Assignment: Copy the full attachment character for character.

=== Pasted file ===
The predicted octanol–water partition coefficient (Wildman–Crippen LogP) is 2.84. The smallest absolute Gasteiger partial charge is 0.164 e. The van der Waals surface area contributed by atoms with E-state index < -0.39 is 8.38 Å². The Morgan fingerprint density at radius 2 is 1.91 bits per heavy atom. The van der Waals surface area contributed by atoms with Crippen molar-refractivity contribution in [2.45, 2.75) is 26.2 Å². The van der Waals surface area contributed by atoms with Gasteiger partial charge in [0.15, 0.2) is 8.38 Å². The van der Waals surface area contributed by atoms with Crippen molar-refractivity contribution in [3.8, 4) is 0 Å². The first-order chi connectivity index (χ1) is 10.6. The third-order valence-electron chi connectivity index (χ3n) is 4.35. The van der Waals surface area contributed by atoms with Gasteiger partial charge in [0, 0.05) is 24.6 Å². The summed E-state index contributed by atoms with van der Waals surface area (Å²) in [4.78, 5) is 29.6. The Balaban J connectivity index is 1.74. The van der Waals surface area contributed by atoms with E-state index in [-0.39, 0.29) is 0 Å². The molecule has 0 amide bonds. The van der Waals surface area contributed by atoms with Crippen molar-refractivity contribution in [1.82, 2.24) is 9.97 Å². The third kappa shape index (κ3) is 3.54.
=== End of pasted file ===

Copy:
The predicted octanol–water partition coefficient (Wildman–Crippen LogP) is 2.84. The smallest absolute Gasteiger partial charge is 0.164 e. The van der Waals surface area contributed by atoms with E-state index < -0.39 is 8.38 Å². The Morgan fingerprint density at radius 2 is 1.91 bits per heavy atom. The van der Waals surface area contributed by atoms with Crippen molar-refractivity contribution in [2.45, 2.75) is 26.2 Å². The van der Waals surface area contributed by atoms with Gasteiger partial charge in [0.15, 0.2) is 8.38 Å². The van der Waals surface area contributed by atoms with Crippen molar-refractivity contribution in [3.8, 4) is 0 Å². The first-order chi connectivity index (χ1) is 10.6. The third-order valence-electron chi connectivity index (χ3n) is 4.35. The van der Waals surface area contributed by atoms with Gasteiger partial charge in [0, 0.05) is 24.6 Å². The summed E-state index contributed by atoms with van der Waals surface area (Å²) in [4.78, 5) is 29.6. The Balaban J connectivity index is 1.74. The van der Waals surface area contributed by atoms with E-state index in [-0.39, 0.29) is 0 Å². The molecule has 0 amide bonds. The van der Waals surface area contributed by atoms with Crippen molar-refractivity contribution in [1.82, 2.24) is 9.97 Å². The third kappa shape index (κ3) is 3.54.